Sunday, September 26

How Denmark and Austria Saw Different Reactions to Israel’s Vaccine Deal

All three countries will launch “A research and development fund” and begin “joint efforts for the common production of future vaccines,” Israeli Prime Minister Benjamin Netanyahu said at the Jerusalem press conference alongside his Danish counterpart Mette Frederiksen and Austrian Chancellor Sebastian Kurz.

Denmark and Austria are members of the EU, and the Israeli partnership has been noted as an apparent break with the sole reliance on the European Union for vaccines.

READ ALSO: Austria and Denmark reprimanded by EU ally for Israel vaccination plan

Kurz, Austria’s Conservative Chancellor, had announced the alliance on Monday, saying the European Medicines Agency (EMA) was “too slow in approving vaccines,” leaving the bloc vulnerable to supply bottlenecks at companies. pharmaceuticals.

Frederiksen, who heads Denmark’s Social Democratic minority government, has been less blunt in citing the shortcomings of the EU as a reason for the deal, but He said that Denmark must “make sure it has enough vaccines in one year, and in two, three, five and ten years.”

Despite criticizing the bloc’s vaccination approval process, Kurz tried to quell concerns about the trip to Israel, telling Austrian media on Friday that the project “was not directed against the EU.”

Kurz praised the Israeli leader, saying that Austria was simply trying to harness Israel’s experience to “defeat the virus.”

“The world admires you for your vaccination successes. You were the first country to decide to defeat the virus, ”he told Netanyahu.

“Together now we must prepare for how things will continue after the summer, after the current vaccination program.”

Kurz said that other EU countries can join the framework, and that Czech Prime Minister Andrej Babiš will arrive in Israel soon.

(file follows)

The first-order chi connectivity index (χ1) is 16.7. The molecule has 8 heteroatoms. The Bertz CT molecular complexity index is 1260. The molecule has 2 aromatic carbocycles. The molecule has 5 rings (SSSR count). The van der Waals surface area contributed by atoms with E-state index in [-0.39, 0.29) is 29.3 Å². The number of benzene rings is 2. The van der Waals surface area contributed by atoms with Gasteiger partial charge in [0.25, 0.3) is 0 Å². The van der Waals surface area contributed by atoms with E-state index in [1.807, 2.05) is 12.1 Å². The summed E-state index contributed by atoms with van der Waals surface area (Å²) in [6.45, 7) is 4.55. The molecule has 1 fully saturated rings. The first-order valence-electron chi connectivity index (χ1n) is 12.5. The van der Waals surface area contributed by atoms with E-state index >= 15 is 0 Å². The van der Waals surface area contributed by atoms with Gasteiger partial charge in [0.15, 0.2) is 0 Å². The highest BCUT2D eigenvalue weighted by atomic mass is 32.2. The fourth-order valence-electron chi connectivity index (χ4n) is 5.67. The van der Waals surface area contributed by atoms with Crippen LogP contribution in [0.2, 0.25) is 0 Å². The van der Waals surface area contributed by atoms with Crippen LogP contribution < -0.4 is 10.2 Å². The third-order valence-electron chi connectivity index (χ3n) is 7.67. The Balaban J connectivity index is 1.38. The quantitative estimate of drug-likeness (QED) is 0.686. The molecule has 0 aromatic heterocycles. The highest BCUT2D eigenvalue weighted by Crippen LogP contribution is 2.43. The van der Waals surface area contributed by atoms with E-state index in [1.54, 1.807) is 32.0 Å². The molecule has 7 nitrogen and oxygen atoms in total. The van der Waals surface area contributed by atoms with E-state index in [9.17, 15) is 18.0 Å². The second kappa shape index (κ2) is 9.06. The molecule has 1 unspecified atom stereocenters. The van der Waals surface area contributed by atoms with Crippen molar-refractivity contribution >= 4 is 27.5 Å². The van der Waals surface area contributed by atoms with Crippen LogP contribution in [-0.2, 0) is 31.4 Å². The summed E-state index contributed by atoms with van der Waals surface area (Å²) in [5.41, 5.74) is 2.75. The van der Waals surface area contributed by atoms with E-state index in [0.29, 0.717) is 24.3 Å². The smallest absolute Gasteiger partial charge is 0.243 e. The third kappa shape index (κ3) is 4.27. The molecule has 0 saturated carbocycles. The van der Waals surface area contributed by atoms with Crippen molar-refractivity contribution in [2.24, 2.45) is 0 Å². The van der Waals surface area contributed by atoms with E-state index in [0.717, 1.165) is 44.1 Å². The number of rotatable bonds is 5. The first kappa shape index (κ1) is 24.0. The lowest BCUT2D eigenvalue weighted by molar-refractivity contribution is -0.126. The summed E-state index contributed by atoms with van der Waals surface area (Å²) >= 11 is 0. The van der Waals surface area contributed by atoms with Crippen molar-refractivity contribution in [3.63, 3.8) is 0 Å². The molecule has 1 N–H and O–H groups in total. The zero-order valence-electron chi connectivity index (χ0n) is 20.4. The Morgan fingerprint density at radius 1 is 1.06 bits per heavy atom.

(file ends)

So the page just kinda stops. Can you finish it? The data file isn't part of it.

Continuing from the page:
Kurz’s efforts to speed up Austria’s slow vaccination process have been widely praised, though he faced criticism for his comments about the EU.

EU Internal Market Commissioner Thierry Breton welcomed the alliance.

“I have absolutely no fear that this is directed against anyone, it is just about improving global cooperation.” Breton told Politico.

European MEP Peter Liese, of the center-right European People’s Party of which Kurz is also a member, said that Kurz had the opportunity last fall to play a key role in approving the EU vaccination, a process that the Austrian chancellor now has criticized.

“I’m quite upset with my friend from the EPP, Kurz,” Liese said. World of German Magazines.

“It is not fair to criticize the EU now. Austria took a leading role in the (development of the EU Vaccines Steering Group) ”.

Sonja Hammerschmid of the center-left Social Democrats criticized Kurz’s “montage tour” as a public relations exercise, saying that much more money than the € 50 million planned was needed to be pledged for the show to make a difference.

“While in Austria the failures of professional crisis management are visible to all, the Chancellor flew abroad and went on a production tour,” he said.

“If you don’t add at least one zero (the number) to it, you can’t take the sum seriously even for a second in the area of ​​pharmaceutical production and clinical research.”